“You talk about that you died not about how or why,” mom is pleading with me but she doesn’t understand that if I did tell her, she wouldn’t believe me, no one would really. They would say that I was delusional, that I had concocted the whole story to get attention, that I was mad and deserved to be locked away in a padded room. But I kind of had to do it eventually?
Can life just be a little bit easier for me? Please?
My resistance falls on deaf ears and I find myself walking into the building, my mother signing me in, more walking, endless walking. It felt like I was walking to my doom.
I think that's just my teenage dramatics, though.
We end up sitting in hard, green, plastic chairs, staring at grey walls covered in motivational posters.
Life is short. Do stuff that Matters!
Will it be easy? Nope. But will it be worth it? Definitely.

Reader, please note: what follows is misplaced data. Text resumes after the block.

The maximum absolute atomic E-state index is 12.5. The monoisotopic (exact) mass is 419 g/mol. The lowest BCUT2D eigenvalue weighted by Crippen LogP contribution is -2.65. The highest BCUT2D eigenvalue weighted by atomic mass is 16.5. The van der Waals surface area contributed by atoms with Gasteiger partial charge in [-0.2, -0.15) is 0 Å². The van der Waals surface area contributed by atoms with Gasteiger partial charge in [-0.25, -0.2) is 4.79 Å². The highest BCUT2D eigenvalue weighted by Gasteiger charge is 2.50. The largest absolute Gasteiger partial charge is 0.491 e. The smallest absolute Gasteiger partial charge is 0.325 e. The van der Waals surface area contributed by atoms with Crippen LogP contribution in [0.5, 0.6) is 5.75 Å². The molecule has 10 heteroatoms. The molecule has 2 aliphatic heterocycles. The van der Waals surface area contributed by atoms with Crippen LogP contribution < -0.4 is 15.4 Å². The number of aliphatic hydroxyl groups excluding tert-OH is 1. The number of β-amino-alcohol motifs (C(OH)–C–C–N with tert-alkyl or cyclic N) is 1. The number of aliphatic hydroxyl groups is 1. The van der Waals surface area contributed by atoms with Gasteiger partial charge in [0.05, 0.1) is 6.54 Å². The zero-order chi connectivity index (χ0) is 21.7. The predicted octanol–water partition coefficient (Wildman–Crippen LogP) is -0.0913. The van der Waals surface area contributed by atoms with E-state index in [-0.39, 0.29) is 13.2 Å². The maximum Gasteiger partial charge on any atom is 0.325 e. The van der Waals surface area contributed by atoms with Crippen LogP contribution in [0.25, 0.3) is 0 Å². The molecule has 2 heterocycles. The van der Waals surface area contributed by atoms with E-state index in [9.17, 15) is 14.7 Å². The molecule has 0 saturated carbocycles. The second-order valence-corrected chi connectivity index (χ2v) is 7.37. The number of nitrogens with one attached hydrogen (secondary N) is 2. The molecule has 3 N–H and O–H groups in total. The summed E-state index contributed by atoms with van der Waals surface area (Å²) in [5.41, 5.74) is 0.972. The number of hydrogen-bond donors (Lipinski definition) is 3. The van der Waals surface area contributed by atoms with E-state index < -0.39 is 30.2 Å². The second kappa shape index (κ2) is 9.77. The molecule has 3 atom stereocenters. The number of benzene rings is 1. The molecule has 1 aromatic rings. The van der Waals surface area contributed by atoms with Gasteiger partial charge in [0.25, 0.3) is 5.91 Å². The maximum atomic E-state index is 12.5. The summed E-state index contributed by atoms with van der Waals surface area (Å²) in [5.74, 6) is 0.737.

Life always gets better. If it's not better, then it's not the end.
My mother is flicking through a magazine talking animatedly about this Dr. Linda Dashner, the therapist I'm going to see, and about how after these sessions, I would have one once a week for 6 weeks. Oh joy, I would finally be back on track, yeah we’ll see about that.
You see, I've never been into therapy before. Never wanted to, never had to. Therapy is great for those who need it. But I'm not one of those people. I wouldn't even be here if people could handle the truth properly. I, however, don't think that that is something that is written in our genetic makeup.
Finally, she comes out. The therapist is a short woman who is trying to gain height by black, lace up heels and who looks all prim and proper with red glasses that almost hang off of her nose. She calls my name, her voice is too sweet, it’s hinting at her fake persona of lending a helping hand. I am not going to enjoy this at all.